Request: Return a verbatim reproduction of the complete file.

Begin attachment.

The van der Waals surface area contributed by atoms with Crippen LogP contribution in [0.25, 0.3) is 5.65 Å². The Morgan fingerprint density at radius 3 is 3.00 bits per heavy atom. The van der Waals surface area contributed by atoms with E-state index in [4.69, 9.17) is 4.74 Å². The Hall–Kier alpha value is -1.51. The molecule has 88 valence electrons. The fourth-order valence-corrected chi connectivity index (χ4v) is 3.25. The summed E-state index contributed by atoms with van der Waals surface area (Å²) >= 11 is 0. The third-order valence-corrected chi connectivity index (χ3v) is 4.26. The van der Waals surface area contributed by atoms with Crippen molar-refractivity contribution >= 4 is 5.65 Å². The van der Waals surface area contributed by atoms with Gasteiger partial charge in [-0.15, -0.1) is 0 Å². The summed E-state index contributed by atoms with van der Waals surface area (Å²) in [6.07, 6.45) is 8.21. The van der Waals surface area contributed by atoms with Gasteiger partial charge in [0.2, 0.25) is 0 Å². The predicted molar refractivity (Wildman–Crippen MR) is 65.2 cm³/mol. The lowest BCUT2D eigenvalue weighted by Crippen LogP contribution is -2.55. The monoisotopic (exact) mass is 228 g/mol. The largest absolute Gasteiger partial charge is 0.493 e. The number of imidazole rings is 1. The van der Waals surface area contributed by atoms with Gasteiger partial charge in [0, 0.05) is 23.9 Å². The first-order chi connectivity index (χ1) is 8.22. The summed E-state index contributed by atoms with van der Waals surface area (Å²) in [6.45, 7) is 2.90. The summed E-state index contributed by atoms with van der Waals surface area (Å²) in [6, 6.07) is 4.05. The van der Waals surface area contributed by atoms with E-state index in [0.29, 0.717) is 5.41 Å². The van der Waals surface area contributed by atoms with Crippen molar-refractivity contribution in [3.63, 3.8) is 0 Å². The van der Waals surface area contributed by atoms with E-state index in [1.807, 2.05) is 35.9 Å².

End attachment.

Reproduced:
The van der Waals surface area contributed by atoms with Crippen LogP contribution in [0.25, 0.3) is 5.65 Å². The Morgan fingerprint density at radius 3 is 3.00 bits per heavy atom. The van der Waals surface area contributed by atoms with E-state index in [4.69, 9.17) is 4.74 Å². The Hall–Kier alpha value is -1.51. The molecule has 88 valence electrons. The fourth-order valence-corrected chi connectivity index (χ4v) is 3.25. The summed E-state index contributed by atoms with van der Waals surface area (Å²) >= 11 is 0. The third-order valence-corrected chi connectivity index (χ3v) is 4.26. The van der Waals surface area contributed by atoms with Crippen molar-refractivity contribution >= 4 is 5.65 Å². The van der Waals surface area contributed by atoms with Gasteiger partial charge in [-0.15, -0.1) is 0 Å². The summed E-state index contributed by atoms with van der Waals surface area (Å²) in [6.07, 6.45) is 8.21. The van der Waals surface area contributed by atoms with Gasteiger partial charge in [0.2, 0.25) is 0 Å². The predicted molar refractivity (Wildman–Crippen MR) is 65.2 cm³/mol. The lowest BCUT2D eigenvalue weighted by Crippen LogP contribution is -2.55. The monoisotopic (exact) mass is 228 g/mol. The largest absolute Gasteiger partial charge is 0.493 e. The number of imidazole rings is 1. The van der Waals surface area contributed by atoms with Gasteiger partial charge in [0, 0.05) is 23.9 Å². The first-order chi connectivity index (χ1) is 8.22. The summed E-state index contributed by atoms with van der Waals surface area (Å²) in [6.45, 7) is 2.90. The summed E-state index contributed by atoms with van der Waals surface area (Å²) in [6, 6.07) is 4.05. The van der Waals surface area contributed by atoms with E-state index in [0.29, 0.717) is 5.41 Å². The van der Waals surface area contributed by atoms with Crippen molar-refractivity contribution in [3.63, 3.8) is 0 Å². The van der Waals surface area contributed by atoms with E-state index in [1.807, 2.05) is 35.9 Å².